The Hidden ‘Fourth Wave’ of the Pandemic | NAMI

The Hidden ‘Fourth Wave’ of the Pandemic

Posted on December 9, 2020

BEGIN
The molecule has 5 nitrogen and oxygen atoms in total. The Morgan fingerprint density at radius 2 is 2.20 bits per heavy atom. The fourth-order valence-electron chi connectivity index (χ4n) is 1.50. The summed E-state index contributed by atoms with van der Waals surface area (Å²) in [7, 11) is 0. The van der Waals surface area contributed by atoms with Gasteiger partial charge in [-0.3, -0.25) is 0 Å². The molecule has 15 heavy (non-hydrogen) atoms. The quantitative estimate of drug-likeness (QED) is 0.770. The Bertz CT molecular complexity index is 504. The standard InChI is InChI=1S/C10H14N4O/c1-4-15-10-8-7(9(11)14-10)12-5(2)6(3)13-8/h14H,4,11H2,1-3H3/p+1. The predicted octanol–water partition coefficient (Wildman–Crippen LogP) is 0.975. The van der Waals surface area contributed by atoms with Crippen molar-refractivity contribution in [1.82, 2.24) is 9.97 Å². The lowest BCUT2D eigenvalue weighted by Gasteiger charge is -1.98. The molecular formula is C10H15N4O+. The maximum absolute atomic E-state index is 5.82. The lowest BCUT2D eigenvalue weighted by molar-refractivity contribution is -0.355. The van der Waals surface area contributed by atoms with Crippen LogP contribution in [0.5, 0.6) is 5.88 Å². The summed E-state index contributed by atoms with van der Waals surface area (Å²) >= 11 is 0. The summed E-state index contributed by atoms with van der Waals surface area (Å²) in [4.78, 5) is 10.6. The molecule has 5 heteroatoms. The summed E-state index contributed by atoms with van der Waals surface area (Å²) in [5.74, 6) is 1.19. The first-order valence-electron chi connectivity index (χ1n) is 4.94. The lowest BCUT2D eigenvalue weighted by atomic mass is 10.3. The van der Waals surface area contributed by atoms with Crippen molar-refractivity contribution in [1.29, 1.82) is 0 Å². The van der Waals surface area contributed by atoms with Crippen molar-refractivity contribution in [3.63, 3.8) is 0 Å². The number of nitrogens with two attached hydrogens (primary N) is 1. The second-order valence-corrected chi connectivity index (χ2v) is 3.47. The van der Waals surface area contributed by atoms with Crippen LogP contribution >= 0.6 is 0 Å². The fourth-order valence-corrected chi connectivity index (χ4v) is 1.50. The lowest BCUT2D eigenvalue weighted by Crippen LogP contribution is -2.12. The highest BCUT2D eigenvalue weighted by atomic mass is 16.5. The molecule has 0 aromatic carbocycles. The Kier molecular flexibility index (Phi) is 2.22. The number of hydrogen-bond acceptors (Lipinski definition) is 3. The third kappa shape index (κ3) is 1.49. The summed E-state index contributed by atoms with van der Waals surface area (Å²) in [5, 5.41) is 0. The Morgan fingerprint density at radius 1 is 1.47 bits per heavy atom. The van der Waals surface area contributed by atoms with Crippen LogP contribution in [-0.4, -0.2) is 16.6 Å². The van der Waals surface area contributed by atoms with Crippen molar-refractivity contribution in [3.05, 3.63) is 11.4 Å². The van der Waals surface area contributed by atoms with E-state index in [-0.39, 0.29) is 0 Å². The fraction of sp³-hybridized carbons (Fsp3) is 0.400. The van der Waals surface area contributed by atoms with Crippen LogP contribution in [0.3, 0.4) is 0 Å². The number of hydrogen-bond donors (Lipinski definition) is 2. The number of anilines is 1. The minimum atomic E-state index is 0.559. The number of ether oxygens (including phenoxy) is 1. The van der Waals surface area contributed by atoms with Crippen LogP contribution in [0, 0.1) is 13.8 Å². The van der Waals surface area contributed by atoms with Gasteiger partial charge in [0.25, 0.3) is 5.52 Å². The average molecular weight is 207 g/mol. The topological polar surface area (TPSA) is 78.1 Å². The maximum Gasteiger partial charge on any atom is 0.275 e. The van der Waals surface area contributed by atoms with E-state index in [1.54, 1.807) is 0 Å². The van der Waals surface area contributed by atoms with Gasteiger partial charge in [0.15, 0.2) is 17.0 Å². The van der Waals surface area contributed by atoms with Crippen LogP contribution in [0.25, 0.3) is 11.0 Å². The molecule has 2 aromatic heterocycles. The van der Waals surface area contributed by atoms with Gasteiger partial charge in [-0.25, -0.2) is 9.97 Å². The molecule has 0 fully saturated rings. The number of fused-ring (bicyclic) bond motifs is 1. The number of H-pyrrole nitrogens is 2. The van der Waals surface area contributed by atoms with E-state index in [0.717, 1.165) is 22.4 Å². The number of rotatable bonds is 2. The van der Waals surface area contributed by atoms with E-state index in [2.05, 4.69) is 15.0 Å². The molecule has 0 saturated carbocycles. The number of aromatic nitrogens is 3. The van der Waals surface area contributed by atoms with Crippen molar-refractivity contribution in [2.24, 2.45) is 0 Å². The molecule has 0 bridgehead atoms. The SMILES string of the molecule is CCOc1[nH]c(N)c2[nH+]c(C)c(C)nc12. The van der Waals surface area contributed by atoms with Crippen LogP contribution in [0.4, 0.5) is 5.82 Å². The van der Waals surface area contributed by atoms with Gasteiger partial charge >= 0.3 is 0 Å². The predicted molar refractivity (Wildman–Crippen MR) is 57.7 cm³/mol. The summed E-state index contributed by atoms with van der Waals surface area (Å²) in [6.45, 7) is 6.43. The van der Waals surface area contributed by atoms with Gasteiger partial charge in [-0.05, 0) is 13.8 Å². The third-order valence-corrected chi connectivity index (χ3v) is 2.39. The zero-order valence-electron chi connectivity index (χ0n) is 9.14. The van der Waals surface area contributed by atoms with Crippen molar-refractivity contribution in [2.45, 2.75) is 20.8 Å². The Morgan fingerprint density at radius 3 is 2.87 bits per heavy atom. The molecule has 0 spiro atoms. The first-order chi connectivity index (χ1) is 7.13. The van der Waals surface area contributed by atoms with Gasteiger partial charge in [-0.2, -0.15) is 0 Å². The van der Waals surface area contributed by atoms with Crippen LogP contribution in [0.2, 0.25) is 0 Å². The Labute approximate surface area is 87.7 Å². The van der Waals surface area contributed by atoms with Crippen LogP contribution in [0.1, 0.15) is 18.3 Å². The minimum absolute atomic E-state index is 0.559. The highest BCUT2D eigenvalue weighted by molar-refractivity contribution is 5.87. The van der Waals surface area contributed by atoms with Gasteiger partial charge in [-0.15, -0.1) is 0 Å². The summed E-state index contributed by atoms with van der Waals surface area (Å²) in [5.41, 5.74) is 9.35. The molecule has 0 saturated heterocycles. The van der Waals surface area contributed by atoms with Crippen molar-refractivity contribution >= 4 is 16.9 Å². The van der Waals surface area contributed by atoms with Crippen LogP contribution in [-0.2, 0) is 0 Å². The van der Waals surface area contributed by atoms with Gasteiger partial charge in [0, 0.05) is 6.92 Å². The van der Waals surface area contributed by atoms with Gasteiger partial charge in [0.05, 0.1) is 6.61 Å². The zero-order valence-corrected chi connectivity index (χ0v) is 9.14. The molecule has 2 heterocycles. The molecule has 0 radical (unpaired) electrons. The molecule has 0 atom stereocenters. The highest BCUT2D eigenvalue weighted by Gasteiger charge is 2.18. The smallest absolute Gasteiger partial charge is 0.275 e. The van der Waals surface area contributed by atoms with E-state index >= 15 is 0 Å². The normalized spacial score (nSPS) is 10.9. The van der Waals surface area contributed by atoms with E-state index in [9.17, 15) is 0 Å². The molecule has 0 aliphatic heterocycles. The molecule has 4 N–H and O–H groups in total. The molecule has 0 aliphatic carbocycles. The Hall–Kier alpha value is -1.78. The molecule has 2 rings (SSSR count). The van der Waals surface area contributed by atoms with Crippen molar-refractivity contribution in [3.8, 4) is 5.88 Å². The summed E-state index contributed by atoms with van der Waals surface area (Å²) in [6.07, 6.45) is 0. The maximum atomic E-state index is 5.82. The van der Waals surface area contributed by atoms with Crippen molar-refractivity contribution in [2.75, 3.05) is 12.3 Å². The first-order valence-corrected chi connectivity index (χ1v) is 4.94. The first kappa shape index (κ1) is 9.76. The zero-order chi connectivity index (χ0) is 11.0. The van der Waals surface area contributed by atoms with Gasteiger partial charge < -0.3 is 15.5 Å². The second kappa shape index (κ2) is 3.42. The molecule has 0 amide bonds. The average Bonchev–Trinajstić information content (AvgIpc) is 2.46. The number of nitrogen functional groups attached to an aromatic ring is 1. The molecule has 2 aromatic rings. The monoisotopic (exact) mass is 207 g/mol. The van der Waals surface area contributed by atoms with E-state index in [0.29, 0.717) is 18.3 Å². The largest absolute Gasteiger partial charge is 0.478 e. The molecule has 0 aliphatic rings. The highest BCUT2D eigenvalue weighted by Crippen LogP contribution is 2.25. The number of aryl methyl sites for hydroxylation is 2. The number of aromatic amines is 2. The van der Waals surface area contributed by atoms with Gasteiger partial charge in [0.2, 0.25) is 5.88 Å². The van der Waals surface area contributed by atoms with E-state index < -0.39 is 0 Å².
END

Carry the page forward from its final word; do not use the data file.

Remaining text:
Farhad Manjoo, opinion columnist, discusses the impending mental health crisis. According to a new Gallup survey, Americans’ assessment of our mental health is “worse than it has been at any point in the last two decades.” But now comes winter and the holidays, a time of special dread. Even in ordinary years, this season turns up the needle on stress. The pandemic winter promises a new layer to our mental anguish. “This year is very unlikely to be a good year for you if have had a history” of mental health issues, Ken Duckworth, CMO of NAMI, told me. “You’re going to have fewer connections, more isolation and more uncertainty.” Yet we might be as ill prepared for the mental toll of the pandemic as we were for its physical toll. The picture is bleak. Even before the pandemic, the U.S. had too few mental health professionals to meet the nation’s needs. The shortage is most dire in rural areas and in urban communities that are home to marginalized groups. Demand for treatment has skyrocketed, but supply has not. “It takes eight months to explode demand,” Duckworth told me, but several years to make a social worker.


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